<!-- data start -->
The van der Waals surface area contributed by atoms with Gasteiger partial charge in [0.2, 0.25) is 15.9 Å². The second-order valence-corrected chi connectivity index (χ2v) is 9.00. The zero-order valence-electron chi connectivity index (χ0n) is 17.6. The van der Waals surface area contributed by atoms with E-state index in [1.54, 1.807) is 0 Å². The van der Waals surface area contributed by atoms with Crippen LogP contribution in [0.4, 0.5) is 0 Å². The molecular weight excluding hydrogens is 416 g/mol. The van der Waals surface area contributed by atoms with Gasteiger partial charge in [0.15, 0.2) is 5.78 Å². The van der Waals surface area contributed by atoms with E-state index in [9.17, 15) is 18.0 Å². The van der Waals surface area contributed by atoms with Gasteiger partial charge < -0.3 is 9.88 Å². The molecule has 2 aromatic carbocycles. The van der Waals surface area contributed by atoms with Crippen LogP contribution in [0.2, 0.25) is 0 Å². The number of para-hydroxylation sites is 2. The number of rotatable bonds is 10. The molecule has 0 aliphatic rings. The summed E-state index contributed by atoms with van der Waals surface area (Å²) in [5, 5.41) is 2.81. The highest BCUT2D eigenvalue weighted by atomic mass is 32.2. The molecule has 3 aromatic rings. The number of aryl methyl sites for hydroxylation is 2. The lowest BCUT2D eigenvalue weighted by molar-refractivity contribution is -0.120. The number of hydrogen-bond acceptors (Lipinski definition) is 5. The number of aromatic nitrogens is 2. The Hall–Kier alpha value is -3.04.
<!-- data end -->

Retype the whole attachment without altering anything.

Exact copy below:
The van der Waals surface area contributed by atoms with Gasteiger partial charge in [0.2, 0.25) is 15.9 Å². The second-order valence-corrected chi connectivity index (χ2v) is 9.00. The zero-order valence-electron chi connectivity index (χ0n) is 17.6. The van der Waals surface area contributed by atoms with E-state index in [1.54, 1.807) is 0 Å². The van der Waals surface area contributed by atoms with Crippen LogP contribution in [0.4, 0.5) is 0 Å². The molecular weight excluding hydrogens is 416 g/mol. The van der Waals surface area contributed by atoms with Gasteiger partial charge in [0.15, 0.2) is 5.78 Å². The van der Waals surface area contributed by atoms with E-state index in [9.17, 15) is 18.0 Å². The van der Waals surface area contributed by atoms with Gasteiger partial charge < -0.3 is 9.88 Å². The molecule has 2 aromatic carbocycles. The van der Waals surface area contributed by atoms with Crippen LogP contribution in [0.2, 0.25) is 0 Å². The number of para-hydroxylation sites is 2. The number of rotatable bonds is 10. The molecule has 0 aliphatic rings. The summed E-state index contributed by atoms with van der Waals surface area (Å²) in [5, 5.41) is 2.81. The highest BCUT2D eigenvalue weighted by atomic mass is 32.2. The molecule has 3 aromatic rings. The number of aryl methyl sites for hydroxylation is 2. The lowest BCUT2D eigenvalue weighted by molar-refractivity contribution is -0.120. The number of hydrogen-bond acceptors (Lipinski definition) is 5. The number of aromatic nitrogens is 2. The Hall–Kier alpha value is -3.04.